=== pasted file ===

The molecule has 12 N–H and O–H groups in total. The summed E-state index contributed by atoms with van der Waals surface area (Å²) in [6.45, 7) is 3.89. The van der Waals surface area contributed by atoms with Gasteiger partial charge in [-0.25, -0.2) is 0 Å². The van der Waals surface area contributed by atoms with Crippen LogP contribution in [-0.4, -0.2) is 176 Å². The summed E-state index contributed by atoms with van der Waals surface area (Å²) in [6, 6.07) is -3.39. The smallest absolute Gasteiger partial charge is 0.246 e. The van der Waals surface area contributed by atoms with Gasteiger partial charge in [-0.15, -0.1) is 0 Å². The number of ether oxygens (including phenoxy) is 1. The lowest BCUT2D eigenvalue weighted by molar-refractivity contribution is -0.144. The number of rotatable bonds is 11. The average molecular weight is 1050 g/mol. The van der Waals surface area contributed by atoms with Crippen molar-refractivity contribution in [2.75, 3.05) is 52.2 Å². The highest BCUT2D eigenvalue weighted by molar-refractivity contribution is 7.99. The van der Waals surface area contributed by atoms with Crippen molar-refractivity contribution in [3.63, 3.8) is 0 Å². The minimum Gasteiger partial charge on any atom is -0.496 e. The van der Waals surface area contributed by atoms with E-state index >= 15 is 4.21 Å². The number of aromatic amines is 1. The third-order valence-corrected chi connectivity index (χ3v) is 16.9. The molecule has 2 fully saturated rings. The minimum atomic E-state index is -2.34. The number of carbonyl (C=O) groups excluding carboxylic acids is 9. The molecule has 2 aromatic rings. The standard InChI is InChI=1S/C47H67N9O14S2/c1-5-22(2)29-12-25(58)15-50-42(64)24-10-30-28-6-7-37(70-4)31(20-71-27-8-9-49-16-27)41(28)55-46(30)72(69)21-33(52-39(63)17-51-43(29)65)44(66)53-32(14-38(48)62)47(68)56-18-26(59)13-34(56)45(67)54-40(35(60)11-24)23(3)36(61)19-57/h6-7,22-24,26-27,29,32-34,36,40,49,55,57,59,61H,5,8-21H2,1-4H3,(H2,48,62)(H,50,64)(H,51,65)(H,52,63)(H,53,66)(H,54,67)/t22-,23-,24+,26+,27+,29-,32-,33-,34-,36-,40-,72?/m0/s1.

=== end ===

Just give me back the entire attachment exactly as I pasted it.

The molecule has 12 N–H and O–H groups in total. The summed E-state index contributed by atoms with van der Waals surface area (Å²) in [6.45, 7) is 3.89. The van der Waals surface area contributed by atoms with Gasteiger partial charge in [-0.25, -0.2) is 0 Å². The van der Waals surface area contributed by atoms with Crippen LogP contribution in [-0.4, -0.2) is 176 Å². The summed E-state index contributed by atoms with van der Waals surface area (Å²) in [6, 6.07) is -3.39. The smallest absolute Gasteiger partial charge is 0.246 e. The van der Waals surface area contributed by atoms with Gasteiger partial charge in [-0.15, -0.1) is 0 Å². The number of ether oxygens (including phenoxy) is 1. The lowest BCUT2D eigenvalue weighted by molar-refractivity contribution is -0.144. The number of rotatable bonds is 11. The average molecular weight is 1050 g/mol. The van der Waals surface area contributed by atoms with Crippen molar-refractivity contribution in [2.75, 3.05) is 52.2 Å². The highest BCUT2D eigenvalue weighted by molar-refractivity contribution is 7.99. The van der Waals surface area contributed by atoms with Crippen molar-refractivity contribution in [3.63, 3.8) is 0 Å². The minimum Gasteiger partial charge on any atom is -0.496 e. The van der Waals surface area contributed by atoms with E-state index >= 15 is 4.21 Å². The number of aromatic amines is 1. The third-order valence-corrected chi connectivity index (χ3v) is 16.9. The molecule has 2 fully saturated rings. The minimum atomic E-state index is -2.34. The number of carbonyl (C=O) groups excluding carboxylic acids is 9. The molecule has 2 aromatic rings. The standard InChI is InChI=1S/C47H67N9O14S2/c1-5-22(2)29-12-25(58)15-50-42(64)24-10-30-28-6-7-37(70-4)31(20-71-27-8-9-49-16-27)41(28)55-46(30)72(69)21-33(52-39(63)17-51-43(29)65)44(66)53-32(14-38(48)62)47(68)56-18-26(59)13-34(56)45(67)54-40(35(60)11-24)23(3)36(61)19-57/h6-7,22-24,26-27,29,32-34,36,40,49,55,57,59,61H,5,8-21H2,1-4H3,(H2,48,62)(H,50,64)(H,51,65)(H,52,63)(H,53,66)(H,54,67)/t22-,23-,24+,26+,27+,29-,32-,33-,34-,36-,40-,72?/m0/s1.